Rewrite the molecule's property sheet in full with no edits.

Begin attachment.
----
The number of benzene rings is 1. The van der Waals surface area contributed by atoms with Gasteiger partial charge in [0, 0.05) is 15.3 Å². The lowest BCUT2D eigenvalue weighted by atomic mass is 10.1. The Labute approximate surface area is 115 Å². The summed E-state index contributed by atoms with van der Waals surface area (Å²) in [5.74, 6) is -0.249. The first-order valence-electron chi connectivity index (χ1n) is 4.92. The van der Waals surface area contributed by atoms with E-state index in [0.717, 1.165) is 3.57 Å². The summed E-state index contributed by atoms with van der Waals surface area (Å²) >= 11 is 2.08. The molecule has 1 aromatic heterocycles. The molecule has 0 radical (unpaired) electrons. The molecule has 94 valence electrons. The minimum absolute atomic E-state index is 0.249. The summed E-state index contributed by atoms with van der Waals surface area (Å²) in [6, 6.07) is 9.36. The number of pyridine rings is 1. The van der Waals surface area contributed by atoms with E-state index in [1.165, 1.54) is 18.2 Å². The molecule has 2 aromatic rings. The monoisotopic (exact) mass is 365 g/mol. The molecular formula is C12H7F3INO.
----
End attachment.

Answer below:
The number of benzene rings is 1. The van der Waals surface area contributed by atoms with Gasteiger partial charge in [0, 0.05) is 15.3 Å². The lowest BCUT2D eigenvalue weighted by atomic mass is 10.1. The Labute approximate surface area is 115 Å². The summed E-state index contributed by atoms with van der Waals surface area (Å²) in [5.74, 6) is -0.249. The first-order valence-electron chi connectivity index (χ1n) is 4.92. The van der Waals surface area contributed by atoms with E-state index in [0.717, 1.165) is 3.57 Å². The summed E-state index contributed by atoms with van der Waals surface area (Å²) >= 11 is 2.08. The molecule has 1 aromatic heterocycles. The molecule has 0 radical (unpaired) electrons. The molecule has 94 valence electrons. The minimum absolute atomic E-state index is 0.249. The summed E-state index contributed by atoms with van der Waals surface area (Å²) in [6, 6.07) is 9.36. The number of pyridine rings is 1. The van der Waals surface area contributed by atoms with E-state index in [1.165, 1.54) is 18.2 Å². The molecule has 2 aromatic rings. The monoisotopic (exact) mass is 365 g/mol. The molecular formula is C12H7F3INO.